Review: THE ICE MAN: Confessions of a Mafia Contract Killer by Philip Carlo (2006)

Genre: Adult True Crime Nonfiction
Year Release: 2006
Source: Library Audiobook

Rating: 4 out of 5.

Listened to the audiobook
Content warning: Consumption by rats, mafia violence, murder, gore, dismemberment, child abuse, sexual abuse, domestic abuse, spousal abuse, drug use, alcoholism

I got here via The Last Podcast on the Left series on Richard Kuklinski. It covers most of what happens in this book. The abridged version is ridiculous. But the unabridged account of Richard Kuklinski and his career as a mafia contract killer borders on fictional. Taking place in the tri-state area from the later 50’s to the late 80’s, this book uncovers a grisly piece of New York City history. The mafia was at their peak of activity, and the New York Police Department worked to take down the vast networks of associates and core family members. But Richard “The Ice Man” Kuklinski served several families and largely stayed off the NYPD’s radar.

This biography is about as rounded as you can get when examining the life and crimes of a killer who managed to hide his work from his family.

Carlo leaves few stones unturned when researching and recounting this fascinating and grisly tale. He also has a knack of nailing personal details and making the people involved leap off the page like characters in a story. Despite the myriad names, varied murder methods, and betrayal upon betrayal, the timeline of events was super easy to follow. And I feel that Carlo’s perspective added an element of empathetic disbelief at both the frequency of violence and its gratuitousness. He leaves it up the reader to decide if Kuklinski’s position within the mafia had justified outcomes. There is no shying away from the gratuity, which I appreciated.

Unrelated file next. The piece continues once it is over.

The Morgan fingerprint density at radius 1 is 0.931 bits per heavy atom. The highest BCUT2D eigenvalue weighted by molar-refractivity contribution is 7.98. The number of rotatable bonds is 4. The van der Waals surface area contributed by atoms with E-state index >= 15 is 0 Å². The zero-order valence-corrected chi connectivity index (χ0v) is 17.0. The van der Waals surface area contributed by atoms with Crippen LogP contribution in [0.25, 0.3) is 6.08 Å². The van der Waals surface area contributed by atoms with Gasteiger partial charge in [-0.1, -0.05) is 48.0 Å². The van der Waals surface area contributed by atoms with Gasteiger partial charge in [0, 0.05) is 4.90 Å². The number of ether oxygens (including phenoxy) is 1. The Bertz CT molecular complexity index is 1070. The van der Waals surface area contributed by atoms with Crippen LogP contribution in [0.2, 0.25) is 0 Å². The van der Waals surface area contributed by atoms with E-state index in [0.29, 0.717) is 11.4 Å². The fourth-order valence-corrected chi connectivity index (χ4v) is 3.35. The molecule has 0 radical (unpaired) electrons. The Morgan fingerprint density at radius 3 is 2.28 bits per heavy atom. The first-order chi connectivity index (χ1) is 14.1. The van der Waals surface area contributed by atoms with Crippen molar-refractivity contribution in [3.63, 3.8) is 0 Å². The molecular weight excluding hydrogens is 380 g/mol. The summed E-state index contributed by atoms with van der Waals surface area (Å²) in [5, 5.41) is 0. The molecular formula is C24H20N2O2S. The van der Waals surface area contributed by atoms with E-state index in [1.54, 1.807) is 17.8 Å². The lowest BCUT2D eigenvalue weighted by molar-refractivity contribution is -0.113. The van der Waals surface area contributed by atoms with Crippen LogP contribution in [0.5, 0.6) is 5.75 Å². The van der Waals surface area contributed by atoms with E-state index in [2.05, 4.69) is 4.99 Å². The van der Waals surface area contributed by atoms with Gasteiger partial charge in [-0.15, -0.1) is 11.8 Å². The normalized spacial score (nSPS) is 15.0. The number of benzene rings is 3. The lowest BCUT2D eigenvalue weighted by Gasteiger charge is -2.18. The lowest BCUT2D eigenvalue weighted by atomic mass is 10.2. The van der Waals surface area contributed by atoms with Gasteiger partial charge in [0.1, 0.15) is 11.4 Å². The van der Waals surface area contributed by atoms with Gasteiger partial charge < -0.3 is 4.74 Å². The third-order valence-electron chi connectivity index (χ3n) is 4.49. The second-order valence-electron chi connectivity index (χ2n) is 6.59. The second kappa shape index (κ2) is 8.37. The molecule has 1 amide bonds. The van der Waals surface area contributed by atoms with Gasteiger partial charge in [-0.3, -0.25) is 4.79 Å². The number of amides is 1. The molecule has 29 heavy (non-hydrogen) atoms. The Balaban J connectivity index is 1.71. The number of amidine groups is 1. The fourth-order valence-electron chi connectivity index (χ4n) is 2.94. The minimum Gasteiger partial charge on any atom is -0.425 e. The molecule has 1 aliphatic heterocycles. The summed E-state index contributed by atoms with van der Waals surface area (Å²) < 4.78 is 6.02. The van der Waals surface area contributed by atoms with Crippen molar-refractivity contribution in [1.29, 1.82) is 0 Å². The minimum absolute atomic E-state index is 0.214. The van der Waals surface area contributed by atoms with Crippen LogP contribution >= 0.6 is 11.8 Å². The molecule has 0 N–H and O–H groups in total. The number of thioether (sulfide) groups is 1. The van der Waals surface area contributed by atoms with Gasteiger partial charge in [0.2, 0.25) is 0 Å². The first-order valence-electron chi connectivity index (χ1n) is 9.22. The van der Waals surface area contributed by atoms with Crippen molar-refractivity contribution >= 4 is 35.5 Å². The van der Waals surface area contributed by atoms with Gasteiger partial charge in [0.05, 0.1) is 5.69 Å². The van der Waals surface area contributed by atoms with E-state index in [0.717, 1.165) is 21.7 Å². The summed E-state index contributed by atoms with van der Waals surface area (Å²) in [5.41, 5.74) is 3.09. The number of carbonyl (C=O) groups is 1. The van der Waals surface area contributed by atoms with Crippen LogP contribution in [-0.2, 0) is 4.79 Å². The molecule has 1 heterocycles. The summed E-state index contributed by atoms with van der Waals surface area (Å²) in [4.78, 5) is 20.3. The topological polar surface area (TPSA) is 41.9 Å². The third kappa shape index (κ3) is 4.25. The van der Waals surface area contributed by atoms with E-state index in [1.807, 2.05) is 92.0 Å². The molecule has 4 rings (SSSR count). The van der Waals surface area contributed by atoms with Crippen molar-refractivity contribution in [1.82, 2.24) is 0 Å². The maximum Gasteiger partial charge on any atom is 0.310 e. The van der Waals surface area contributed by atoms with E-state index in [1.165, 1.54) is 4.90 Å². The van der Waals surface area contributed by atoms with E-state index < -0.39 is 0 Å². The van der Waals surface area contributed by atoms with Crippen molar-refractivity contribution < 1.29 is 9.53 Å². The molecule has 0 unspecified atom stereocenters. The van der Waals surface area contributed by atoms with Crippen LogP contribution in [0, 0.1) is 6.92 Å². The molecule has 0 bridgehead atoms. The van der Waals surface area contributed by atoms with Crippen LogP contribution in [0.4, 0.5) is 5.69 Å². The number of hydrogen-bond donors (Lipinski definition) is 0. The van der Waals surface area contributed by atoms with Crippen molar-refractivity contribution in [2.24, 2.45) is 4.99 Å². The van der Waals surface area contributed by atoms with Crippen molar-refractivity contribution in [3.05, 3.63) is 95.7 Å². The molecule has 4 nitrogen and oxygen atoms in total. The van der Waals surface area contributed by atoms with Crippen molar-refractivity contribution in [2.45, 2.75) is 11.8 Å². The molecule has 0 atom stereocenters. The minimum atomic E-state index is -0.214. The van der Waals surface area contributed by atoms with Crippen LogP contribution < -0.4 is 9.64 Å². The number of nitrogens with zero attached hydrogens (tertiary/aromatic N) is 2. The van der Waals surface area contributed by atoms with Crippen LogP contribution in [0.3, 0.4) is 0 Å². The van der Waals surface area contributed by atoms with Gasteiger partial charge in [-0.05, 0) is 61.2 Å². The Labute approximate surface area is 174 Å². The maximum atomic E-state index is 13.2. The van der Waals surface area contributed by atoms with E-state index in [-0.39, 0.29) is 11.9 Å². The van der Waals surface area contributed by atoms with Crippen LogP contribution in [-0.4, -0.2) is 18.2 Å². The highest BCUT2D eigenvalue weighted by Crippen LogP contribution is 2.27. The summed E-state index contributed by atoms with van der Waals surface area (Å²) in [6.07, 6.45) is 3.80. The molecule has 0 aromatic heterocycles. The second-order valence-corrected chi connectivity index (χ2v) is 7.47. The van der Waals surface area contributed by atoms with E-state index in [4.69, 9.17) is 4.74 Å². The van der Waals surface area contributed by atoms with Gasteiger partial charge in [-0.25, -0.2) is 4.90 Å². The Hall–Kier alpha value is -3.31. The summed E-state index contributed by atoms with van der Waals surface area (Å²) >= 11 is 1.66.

The thing about this account that made it hard to read at times was that it got repetitive. Entire phrases and passages repeated, and I couldn’t tell if it was how cyclical Kuklinski’s activities and behaviors were or if it was some kind of editorial oversight. However, it did work to a certain extent to keep track of the duality of Kuklinski’s home life and work life.

A surprise that I did not expect was for the audiobook to feature an interview with The Ice Man himself. Hearing about his activities from his own voice was chilling to say the least, and definitely something a reader should know before diving right in.

3 thoughts on “Review: THE ICE MAN: Confessions of a Mafia Contract Killer by Philip Carlo (2006)

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